Ready to play the 10,000 Pyramid ? Here are the clues:
– Edward Scissorhands.
– James Franco, was Peter Parker’s friend and later nemesis.
– James Dean, the actor, not the sausages.
This is my first movie review on this blog. Normally I don’t like reviewing movies aimed toward a younger audience, for reasons I shall write down, then just as discretely, delete.
This is all I knew about the movie going in.
1) Teen flick.
2) vampire movie
3) Big book tie in
That first one alone would make me run screeching toward the other end of the movie theatre. I’ve been a fan of good (not mediocre) vampire movies, since Dracula, starring Frank Langella. And my daughter likes the book series.
Somehow I found myself watching a pretty funny Youtube parody of Twilight, and was intrigued. A user uploaded the entire DVD movie in 12 parts. vive la internet. So I sat and watched that, out of sheer curiosity. What was the fuss all about?
These were my thoughts.
1) She’s utterly depressing, which this movie translates to “attractive” to lumbertown high school guys. Does this actress have any other expressions besides sullen heaving and muttering through her clenched teeth?
2) One of the female characters describes Edward Cullen as extremely good looking. I had to search high and low on screen for him. Oh — he’s in the centre of the shot. Pale, yes? Devastating? Uh, nee man.
The two of them flip-flopped between like/hate/like/hate. Yeah, whiplash is exactly how I would describe it also. So I just got off the merry-go-round, and let the characters have at each other, while I chomped on my popcorn. I never got fully vested in their interactions and relationship.
I was one of those fortunate few who weren’t jaded by the book, and I didn’t expect much, which was good, because “not much” was exactly what I got from the movie. It was a retelling of Romeo and Juliet meets
Beauty and the Beast.
I read the novel later in the evening, just to see what it was that made the series so popular. Maybe I was missing something. Turns out, I didn’t miss much there, either. The movie is fairly close to the book, only with more action. Too bad. I was hoping the series was an improvement.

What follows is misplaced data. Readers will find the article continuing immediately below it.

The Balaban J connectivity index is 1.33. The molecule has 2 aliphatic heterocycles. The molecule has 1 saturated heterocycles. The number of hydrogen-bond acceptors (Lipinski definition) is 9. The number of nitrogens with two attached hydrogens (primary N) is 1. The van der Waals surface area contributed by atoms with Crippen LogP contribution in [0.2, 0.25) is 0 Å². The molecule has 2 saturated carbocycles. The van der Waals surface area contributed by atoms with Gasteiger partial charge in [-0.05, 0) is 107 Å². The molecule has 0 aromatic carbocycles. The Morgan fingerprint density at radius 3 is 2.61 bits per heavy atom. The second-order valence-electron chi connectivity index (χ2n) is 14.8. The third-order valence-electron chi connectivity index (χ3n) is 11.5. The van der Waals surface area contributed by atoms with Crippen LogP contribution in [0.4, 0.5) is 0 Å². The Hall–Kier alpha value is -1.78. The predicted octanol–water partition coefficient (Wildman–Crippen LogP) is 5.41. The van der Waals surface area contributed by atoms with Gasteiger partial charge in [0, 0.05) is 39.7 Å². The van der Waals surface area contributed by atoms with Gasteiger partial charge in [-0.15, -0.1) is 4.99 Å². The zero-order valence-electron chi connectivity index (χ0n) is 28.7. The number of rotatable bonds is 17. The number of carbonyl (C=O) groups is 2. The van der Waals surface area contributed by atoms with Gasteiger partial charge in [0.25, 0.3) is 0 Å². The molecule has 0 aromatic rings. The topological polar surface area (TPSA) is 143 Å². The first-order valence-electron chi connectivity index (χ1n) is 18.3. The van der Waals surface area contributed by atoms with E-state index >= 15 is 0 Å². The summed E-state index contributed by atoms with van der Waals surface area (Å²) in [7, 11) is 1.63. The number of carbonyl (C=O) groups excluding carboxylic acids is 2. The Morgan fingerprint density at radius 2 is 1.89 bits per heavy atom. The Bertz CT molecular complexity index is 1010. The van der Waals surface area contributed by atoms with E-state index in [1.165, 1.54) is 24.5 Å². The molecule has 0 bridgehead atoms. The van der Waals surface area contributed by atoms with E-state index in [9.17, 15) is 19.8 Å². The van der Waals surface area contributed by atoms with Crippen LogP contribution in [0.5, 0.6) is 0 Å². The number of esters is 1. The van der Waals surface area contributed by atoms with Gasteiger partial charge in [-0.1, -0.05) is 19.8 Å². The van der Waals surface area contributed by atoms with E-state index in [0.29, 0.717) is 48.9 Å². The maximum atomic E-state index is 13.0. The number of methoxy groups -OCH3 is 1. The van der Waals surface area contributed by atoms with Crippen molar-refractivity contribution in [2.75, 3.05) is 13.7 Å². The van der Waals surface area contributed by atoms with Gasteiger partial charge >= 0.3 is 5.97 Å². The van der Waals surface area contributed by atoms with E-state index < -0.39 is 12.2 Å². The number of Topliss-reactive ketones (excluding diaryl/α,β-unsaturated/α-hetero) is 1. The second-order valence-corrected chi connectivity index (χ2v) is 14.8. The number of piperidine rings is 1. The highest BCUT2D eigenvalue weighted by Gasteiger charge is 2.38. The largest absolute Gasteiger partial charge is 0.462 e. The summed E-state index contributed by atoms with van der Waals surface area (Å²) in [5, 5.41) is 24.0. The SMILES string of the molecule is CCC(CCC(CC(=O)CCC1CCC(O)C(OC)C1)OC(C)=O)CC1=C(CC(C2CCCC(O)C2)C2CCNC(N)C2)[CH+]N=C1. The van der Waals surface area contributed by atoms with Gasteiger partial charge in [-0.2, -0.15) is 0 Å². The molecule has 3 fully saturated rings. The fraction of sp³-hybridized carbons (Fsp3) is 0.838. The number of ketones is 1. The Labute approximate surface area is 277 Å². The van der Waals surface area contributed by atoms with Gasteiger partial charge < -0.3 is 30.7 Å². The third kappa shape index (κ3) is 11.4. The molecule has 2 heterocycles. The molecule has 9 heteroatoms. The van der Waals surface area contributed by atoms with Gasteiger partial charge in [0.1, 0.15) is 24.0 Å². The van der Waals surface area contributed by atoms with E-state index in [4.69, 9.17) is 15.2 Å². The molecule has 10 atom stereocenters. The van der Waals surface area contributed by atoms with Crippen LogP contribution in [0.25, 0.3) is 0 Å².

In at least one way, the book was far worse than the movie, in its Mary Sueish depiction of Bella. Every boy in school was attracted to the main character. And she was beloved by an Adonis of an eternally young and undead boyfriend. I think at one point she even exclaims in typical Sue-monologue “I can’t believe this Adonis is in love with me.” I don’t know how that escaped the eyes of the publisher. But more power to the writer of Sues. At least the movie didn’t push the Sue-ish aspect of Bella. Bella – Belle (from Beauty and the Beast?).
If I’d read the book earlier, I would have been greatly disappointed by the casting of Edward Cullen, again no Adonis. But then, as the actor himself explained, maybe he was only an Adonis, in the eyes of Bella. That’s a much better explanation of why Adonis turned out to be a lookalike to Peter Parker’s best friend and nemesis, Harry Osborn.
Again, as a testament to the actor’s craft, without having read anything beforehand, I felt he came across as James Dean-ish, with the attitude, and — mostly the absurd flair of troll hair. I later discovered that’s the American icon’s accent he was aiming for.
The movie could have been better, but it could have been worse. I think the only saving grace was that it plays better the second time around. Overall a three out of five, if only for the novelty of vegetarian vampires who sparkle like diamonds in the sunshine … as opposed to Tolkien elves that glow like nighsticks in the dark.